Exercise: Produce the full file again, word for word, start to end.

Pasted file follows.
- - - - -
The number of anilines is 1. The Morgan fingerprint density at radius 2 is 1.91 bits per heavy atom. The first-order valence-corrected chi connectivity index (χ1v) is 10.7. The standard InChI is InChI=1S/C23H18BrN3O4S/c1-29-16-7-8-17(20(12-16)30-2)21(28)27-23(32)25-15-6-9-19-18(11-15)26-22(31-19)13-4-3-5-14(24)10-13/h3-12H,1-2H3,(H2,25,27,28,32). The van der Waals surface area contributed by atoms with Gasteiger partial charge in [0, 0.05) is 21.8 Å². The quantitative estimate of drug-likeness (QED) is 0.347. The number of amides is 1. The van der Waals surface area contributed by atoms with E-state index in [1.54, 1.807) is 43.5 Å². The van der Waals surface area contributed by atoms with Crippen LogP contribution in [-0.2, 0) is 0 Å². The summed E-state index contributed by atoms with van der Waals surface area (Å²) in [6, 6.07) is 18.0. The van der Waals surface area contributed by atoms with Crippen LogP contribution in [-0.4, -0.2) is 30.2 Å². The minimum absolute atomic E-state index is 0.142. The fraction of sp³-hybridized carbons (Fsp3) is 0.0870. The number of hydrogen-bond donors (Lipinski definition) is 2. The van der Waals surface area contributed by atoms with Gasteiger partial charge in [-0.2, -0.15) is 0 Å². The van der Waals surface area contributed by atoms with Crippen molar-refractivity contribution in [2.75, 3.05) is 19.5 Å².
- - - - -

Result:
The number of anilines is 1. The Morgan fingerprint density at radius 2 is 1.91 bits per heavy atom. The first-order valence-corrected chi connectivity index (χ1v) is 10.7. The standard InChI is InChI=1S/C23H18BrN3O4S/c1-29-16-7-8-17(20(12-16)30-2)21(28)27-23(32)25-15-6-9-19-18(11-15)26-22(31-19)13-4-3-5-14(24)10-13/h3-12H,1-2H3,(H2,25,27,28,32). The van der Waals surface area contributed by atoms with Gasteiger partial charge in [0, 0.05) is 21.8 Å². The quantitative estimate of drug-likeness (QED) is 0.347. The number of amides is 1. The van der Waals surface area contributed by atoms with E-state index in [1.54, 1.807) is 43.5 Å². The van der Waals surface area contributed by atoms with Crippen LogP contribution in [-0.2, 0) is 0 Å². The summed E-state index contributed by atoms with van der Waals surface area (Å²) in [6, 6.07) is 18.0. The van der Waals surface area contributed by atoms with Crippen LogP contribution in [-0.4, -0.2) is 30.2 Å². The minimum absolute atomic E-state index is 0.142. The fraction of sp³-hybridized carbons (Fsp3) is 0.0870. The number of hydrogen-bond donors (Lipinski definition) is 2. The van der Waals surface area contributed by atoms with Gasteiger partial charge in [-0.2, -0.15) is 0 Å². The van der Waals surface area contributed by atoms with Crippen molar-refractivity contribution in [2.75, 3.05) is 19.5 Å².